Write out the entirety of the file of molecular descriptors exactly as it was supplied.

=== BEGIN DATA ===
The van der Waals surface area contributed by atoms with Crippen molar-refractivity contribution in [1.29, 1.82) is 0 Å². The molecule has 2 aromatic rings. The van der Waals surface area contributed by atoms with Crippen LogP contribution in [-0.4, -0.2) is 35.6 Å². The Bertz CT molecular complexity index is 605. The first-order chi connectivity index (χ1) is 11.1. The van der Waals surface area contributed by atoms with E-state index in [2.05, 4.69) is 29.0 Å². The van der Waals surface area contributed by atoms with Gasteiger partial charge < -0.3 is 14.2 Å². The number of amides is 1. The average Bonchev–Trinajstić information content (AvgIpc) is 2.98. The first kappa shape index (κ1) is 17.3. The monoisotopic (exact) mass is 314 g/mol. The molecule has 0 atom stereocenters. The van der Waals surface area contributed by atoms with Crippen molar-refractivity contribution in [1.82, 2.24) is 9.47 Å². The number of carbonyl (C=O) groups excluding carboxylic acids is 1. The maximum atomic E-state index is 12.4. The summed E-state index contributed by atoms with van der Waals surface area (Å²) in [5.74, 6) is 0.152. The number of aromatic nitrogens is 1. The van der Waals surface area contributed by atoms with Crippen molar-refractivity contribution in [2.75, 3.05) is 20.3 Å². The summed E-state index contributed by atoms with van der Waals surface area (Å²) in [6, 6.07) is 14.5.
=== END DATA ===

The van der Waals surface area contributed by atoms with Crippen molar-refractivity contribution in [1.29, 1.82) is 0 Å². The molecule has 2 aromatic rings. The van der Waals surface area contributed by atoms with Crippen LogP contribution in [-0.4, -0.2) is 35.6 Å². The Bertz CT molecular complexity index is 605. The first-order chi connectivity index (χ1) is 11.1. The van der Waals surface area contributed by atoms with E-state index in [2.05, 4.69) is 29.0 Å². The van der Waals surface area contributed by atoms with Gasteiger partial charge < -0.3 is 14.2 Å². The number of amides is 1. The average Bonchev–Trinajstić information content (AvgIpc) is 2.98. The first kappa shape index (κ1) is 17.3. The monoisotopic (exact) mass is 314 g/mol. The molecule has 0 atom stereocenters. The van der Waals surface area contributed by atoms with Crippen molar-refractivity contribution in [1.82, 2.24) is 9.47 Å². The number of carbonyl (C=O) groups excluding carboxylic acids is 1. The maximum atomic E-state index is 12.4. The summed E-state index contributed by atoms with van der Waals surface area (Å²) in [5.74, 6) is 0.152. The number of aromatic nitrogens is 1. The van der Waals surface area contributed by atoms with Crippen molar-refractivity contribution in [2.75, 3.05) is 20.3 Å². The summed E-state index contributed by atoms with van der Waals surface area (Å²) in [6, 6.07) is 14.5.